Medicare Basics, May 2019

| May 03, 2019
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Eligibility:

  • Disabled, or
  • Age 65

Coverage:

  • Part A Hospital Insurance
    • Hospital stays
    • Skilled Nursing Facility stays (limited coverage)
    • Hospice care
    • Home health care
  • Part B Medical Insurance
    • Outpatient and diagnostic services
    • Doctor visits
  • Part C Medicare Advantage Plans
    • Combines Part A and B, making it easier to manage plans
    • May include Part D prescription drugs, dental, or vision
    • Provided by private health insurers
    • Various Part C plans available with varying levels of service and cost
  • Part D Prescription Drug Plans
    • May be purchased separately
    • Provided by private health insurers
    • Special needs plans
    • Various plans available with varying levels of coverage and cost
  • Medigap
    • Supplemental insurance covering some Part A and B deductible and co-pay
    • Provided by private health insurers
    • Various plans available with varying levels of coverage and cost

Excluded Coverage:

  • Dental care and dentures
  • Hearing aids
  • Eye exams related to prescribing glasses
  • Routine foot care
  • Acupuncture
  • Cosmetic surgery
  • Long-term care
  • Deductibles and co-pays (unless provided by Medigap)

Premium Costs, Deductibles and Co-pays (see attached for 2019 Medicare Costs):

  • Part A:  No premium if you have paid FICA taxes for 10 years
  • Part B:  Annual deductible and monthly premium (means-tested) The standard Part B premium amount in 2019 is $135.50
  • Part C:  Annual deductible and monthly premium (varies by plan)
  • Part D:  Annual deductible and monthly premium (varies by plan; means-tested)

Enrollment:

  • As you near age 65, you will receive enrollment information from Medicare.
  • You may enroll 3 months prior to, the month of, or three months after turning 65.  For example, if your 65th birthday is in July, you must be enrolled no later than October 31st.
  • You may defer Part B enrollment if you are working and are covered by employer health insurance, or your spouse is working and has employer health insurance under which you are covered (however, you must seek a deferral from Medicare to avoid late enrollment penalties).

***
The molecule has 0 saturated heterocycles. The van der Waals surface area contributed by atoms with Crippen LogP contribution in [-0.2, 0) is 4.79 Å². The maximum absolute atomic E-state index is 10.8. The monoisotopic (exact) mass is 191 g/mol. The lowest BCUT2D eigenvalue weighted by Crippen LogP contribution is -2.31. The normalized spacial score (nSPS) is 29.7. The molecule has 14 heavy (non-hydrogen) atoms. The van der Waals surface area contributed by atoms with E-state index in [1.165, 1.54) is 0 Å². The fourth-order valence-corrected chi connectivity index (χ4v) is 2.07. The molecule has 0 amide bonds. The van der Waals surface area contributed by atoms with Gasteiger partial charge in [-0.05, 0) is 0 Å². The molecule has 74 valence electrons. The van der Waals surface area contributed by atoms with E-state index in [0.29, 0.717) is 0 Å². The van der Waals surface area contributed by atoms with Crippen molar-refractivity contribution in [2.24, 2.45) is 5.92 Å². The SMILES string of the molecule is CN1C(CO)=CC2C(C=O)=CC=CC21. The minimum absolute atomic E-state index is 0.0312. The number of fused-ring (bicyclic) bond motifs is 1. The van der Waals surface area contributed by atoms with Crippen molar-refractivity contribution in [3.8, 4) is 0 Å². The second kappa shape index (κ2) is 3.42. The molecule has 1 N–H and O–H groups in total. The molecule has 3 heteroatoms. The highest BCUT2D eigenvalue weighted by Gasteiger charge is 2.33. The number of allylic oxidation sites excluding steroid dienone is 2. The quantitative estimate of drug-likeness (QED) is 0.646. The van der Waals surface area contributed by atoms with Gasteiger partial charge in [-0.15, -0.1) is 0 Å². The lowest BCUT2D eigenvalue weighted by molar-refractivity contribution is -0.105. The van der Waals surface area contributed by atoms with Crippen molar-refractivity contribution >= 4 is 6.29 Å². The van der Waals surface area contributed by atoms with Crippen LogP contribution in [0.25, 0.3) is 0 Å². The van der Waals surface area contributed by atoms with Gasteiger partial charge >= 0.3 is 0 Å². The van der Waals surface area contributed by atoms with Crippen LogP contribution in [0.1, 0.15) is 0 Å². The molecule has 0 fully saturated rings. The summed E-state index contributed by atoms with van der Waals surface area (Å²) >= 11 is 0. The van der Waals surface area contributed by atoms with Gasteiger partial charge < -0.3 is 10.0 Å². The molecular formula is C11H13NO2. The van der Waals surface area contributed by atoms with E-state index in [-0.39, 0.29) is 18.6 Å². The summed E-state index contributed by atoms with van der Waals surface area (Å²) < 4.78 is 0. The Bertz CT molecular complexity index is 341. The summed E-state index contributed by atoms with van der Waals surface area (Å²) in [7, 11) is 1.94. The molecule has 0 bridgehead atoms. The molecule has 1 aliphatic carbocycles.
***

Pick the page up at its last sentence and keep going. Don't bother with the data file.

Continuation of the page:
• If you are working and receive a deferral, but then leave your job, you have eight months to enroll in Part B to avoid late enrollment penalties.

Late Enrollment Penalties:

  • Part B:  If you do not receive a Part B deferral, you will be subject to a late enrollment penalty up to 10% for each 12-month period that you could have been enrolled.  This penalty applies to your Part B premium for as long as you have Medicare.
  • Part D:  If you go for more than 63 days without Part D coverage equal to or better than the standard set by Medicare after enrolling in Part B, you will be subject to a late enrollment penalty.  This penalty is determined by adding up the number of months you did not have coverage after becoming eligible and multiplying the number by 1% of the national average monthly benchmark premium ($33.19 for 2019).  This penalty applies for as long as you have Part D coverage.
  • Medigap:  Since Medigap is optional coverage, there are no late enrollment penalties.  However, Medigap providers are only required to guarantee you the right to coverage during the first six months after you enroll in Part B.  After that, Medigap providers may charge higher rates or deny you coverage.

Changing Plans:

  • You will automatically be re-enrolled annually in the same Medicare plan(s) if you do nothing following your initial enrollment.
  • After your initial enrollment, you may change your plan(s) at least annually during the specified annual enrollment period (check for specified period dates).
  • Other than the annual enrollment period, the only other circumstances under which you may change your Medicare plan(s) include:
    • Five-star Special Enrollment Period:  If you are enrolled in a Medicare plan with fewer than five stars, you have a one-time opportunity to switch to a five-star Medicare Advantage plan or Part D Prescription Drug plan (check for available time period dates).
    • Medicare Advantage Disenrollment Period:  If you are dissatisfied with your Medicare Advantage plan, you may leave the plan and enroll in original Part A and B Medicare along with Part D Prescription Drug plan between January 1 and February 14.
    • General Enrollment Period:  If you did not enroll in Part B when first eligible, you can sign up during the general enrollment period, which runs January 1 through March 31 for coverage beginning the following July 1.  You may be subject to Part B late enrollment penalties (see Late Enrollment Penalties above).
    • Special Enrollment Periods:  A special enrollment period may be available if you lose coverage after moving out of a Medicare plan’s service area.

Tips:

  • Identify your health care needs and budget.  Prioritize your medical and prescription drug needs including medications, doctors and health care facilities.  Remember, your health care needs change over time and so may your Medicare coverage.
  • Compare Part C Medicare Advantage Plans with original Medicare options.  Decide if you want to use original Part A and B Medicare with a stand-alone Part D prescription drug coverage plan or an all-inclusive Medicare Advantage Plan.  Medicare Advantage plans are usually less costly, and frequently offer additional coverage, but may limit access to specific health care providers and facilities.  Another alternative is to select original Part A, B and D Medicare and select a Medigap plan which provides some coverage not provided by original Medicare.